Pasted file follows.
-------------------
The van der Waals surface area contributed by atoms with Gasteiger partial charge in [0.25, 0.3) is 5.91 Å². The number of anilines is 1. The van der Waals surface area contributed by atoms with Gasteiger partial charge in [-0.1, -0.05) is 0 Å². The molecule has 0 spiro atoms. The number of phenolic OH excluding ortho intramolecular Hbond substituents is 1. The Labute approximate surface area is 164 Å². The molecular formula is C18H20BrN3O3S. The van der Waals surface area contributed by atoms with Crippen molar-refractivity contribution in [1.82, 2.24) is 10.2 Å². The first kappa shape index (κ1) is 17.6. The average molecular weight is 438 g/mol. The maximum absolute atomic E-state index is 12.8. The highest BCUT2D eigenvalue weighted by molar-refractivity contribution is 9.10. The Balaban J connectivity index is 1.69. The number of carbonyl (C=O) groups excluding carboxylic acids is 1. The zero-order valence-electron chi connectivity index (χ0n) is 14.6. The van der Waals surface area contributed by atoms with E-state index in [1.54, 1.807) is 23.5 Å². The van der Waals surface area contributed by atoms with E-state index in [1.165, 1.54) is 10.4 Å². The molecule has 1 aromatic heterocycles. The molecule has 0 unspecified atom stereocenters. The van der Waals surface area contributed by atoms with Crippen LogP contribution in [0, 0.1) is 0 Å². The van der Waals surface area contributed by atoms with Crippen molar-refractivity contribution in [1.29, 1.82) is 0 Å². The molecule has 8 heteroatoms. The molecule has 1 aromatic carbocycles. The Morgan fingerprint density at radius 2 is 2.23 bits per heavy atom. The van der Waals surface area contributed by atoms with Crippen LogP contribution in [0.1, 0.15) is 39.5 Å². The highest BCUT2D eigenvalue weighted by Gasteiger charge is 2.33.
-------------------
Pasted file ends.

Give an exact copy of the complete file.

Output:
The van der Waals surface area contributed by atoms with Gasteiger partial charge in [0.25, 0.3) is 5.91 Å². The number of anilines is 1. The van der Waals surface area contributed by atoms with Gasteiger partial charge in [-0.1, -0.05) is 0 Å². The molecule has 0 spiro atoms. The number of phenolic OH excluding ortho intramolecular Hbond substituents is 1. The Labute approximate surface area is 164 Å². The molecular formula is C18H20BrN3O3S. The van der Waals surface area contributed by atoms with Crippen molar-refractivity contribution in [1.82, 2.24) is 10.2 Å². The first kappa shape index (κ1) is 17.6. The average molecular weight is 438 g/mol. The maximum absolute atomic E-state index is 12.8. The highest BCUT2D eigenvalue weighted by molar-refractivity contribution is 9.10. The Balaban J connectivity index is 1.69. The number of carbonyl (C=O) groups excluding carboxylic acids is 1. The zero-order valence-electron chi connectivity index (χ0n) is 14.6. The van der Waals surface area contributed by atoms with E-state index in [1.54, 1.807) is 23.5 Å². The van der Waals surface area contributed by atoms with E-state index in [1.165, 1.54) is 10.4 Å². The molecule has 1 aromatic heterocycles. The molecule has 0 unspecified atom stereocenters. The van der Waals surface area contributed by atoms with Crippen LogP contribution in [0, 0.1) is 0 Å². The van der Waals surface area contributed by atoms with Crippen molar-refractivity contribution in [1.29, 1.82) is 0 Å². The molecule has 8 heteroatoms. The molecule has 1 aromatic carbocycles. The Morgan fingerprint density at radius 2 is 2.23 bits per heavy atom. The van der Waals surface area contributed by atoms with Crippen LogP contribution in [0.1, 0.15) is 39.5 Å². The highest BCUT2D eigenvalue weighted by Gasteiger charge is 2.33.